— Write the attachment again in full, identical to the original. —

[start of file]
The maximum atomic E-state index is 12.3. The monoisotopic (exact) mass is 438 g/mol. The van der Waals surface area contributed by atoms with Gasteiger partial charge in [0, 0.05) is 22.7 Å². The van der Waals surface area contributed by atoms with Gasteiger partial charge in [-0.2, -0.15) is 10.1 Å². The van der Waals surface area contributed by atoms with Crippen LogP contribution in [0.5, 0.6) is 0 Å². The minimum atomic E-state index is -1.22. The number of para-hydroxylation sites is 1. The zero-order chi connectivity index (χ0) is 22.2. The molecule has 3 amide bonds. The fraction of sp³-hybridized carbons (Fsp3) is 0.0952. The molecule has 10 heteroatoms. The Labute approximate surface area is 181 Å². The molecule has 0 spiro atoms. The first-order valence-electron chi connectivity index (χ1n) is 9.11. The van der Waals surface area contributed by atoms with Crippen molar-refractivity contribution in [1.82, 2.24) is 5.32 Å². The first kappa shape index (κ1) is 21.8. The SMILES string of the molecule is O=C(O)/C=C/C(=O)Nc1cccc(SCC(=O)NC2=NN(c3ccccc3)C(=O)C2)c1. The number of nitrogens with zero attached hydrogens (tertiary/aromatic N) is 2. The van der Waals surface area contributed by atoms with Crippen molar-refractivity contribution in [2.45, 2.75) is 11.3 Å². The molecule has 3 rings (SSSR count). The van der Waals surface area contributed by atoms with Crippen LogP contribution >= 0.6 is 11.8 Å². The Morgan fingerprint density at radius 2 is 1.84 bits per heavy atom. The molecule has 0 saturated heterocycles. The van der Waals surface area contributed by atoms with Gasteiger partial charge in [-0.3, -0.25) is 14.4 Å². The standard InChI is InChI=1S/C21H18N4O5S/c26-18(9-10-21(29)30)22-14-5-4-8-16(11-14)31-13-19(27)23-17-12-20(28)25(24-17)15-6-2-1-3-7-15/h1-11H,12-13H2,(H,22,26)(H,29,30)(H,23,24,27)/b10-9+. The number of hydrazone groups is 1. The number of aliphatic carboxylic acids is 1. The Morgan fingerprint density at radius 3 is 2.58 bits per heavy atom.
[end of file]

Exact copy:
The maximum atomic E-state index is 12.3. The monoisotopic (exact) mass is 438 g/mol. The van der Waals surface area contributed by atoms with Gasteiger partial charge in [0, 0.05) is 22.7 Å². The van der Waals surface area contributed by atoms with Gasteiger partial charge in [-0.2, -0.15) is 10.1 Å². The van der Waals surface area contributed by atoms with Crippen LogP contribution in [0.5, 0.6) is 0 Å². The minimum atomic E-state index is -1.22. The number of para-hydroxylation sites is 1. The zero-order chi connectivity index (χ0) is 22.2. The molecule has 3 amide bonds. The fraction of sp³-hybridized carbons (Fsp3) is 0.0952. The molecule has 10 heteroatoms. The Labute approximate surface area is 181 Å². The molecule has 0 spiro atoms. The first-order valence-electron chi connectivity index (χ1n) is 9.11. The van der Waals surface area contributed by atoms with Crippen molar-refractivity contribution in [1.82, 2.24) is 5.32 Å². The first kappa shape index (κ1) is 21.8. The SMILES string of the molecule is O=C(O)/C=C/C(=O)Nc1cccc(SCC(=O)NC2=NN(c3ccccc3)C(=O)C2)c1. The number of nitrogens with zero attached hydrogens (tertiary/aromatic N) is 2. The van der Waals surface area contributed by atoms with Crippen molar-refractivity contribution in [2.45, 2.75) is 11.3 Å². The molecule has 3 rings (SSSR count). The van der Waals surface area contributed by atoms with Crippen LogP contribution >= 0.6 is 11.8 Å². The Morgan fingerprint density at radius 2 is 1.84 bits per heavy atom. The molecule has 0 saturated heterocycles. The van der Waals surface area contributed by atoms with Gasteiger partial charge in [-0.3, -0.25) is 14.4 Å². The standard InChI is InChI=1S/C21H18N4O5S/c26-18(9-10-21(29)30)22-14-5-4-8-16(11-14)31-13-19(27)23-17-12-20(28)25(24-17)15-6-2-1-3-7-15/h1-11H,12-13H2,(H,22,26)(H,29,30)(H,23,24,27)/b10-9+. The number of hydrazone groups is 1. The number of aliphatic carboxylic acids is 1. The Morgan fingerprint density at radius 3 is 2.58 bits per heavy atom.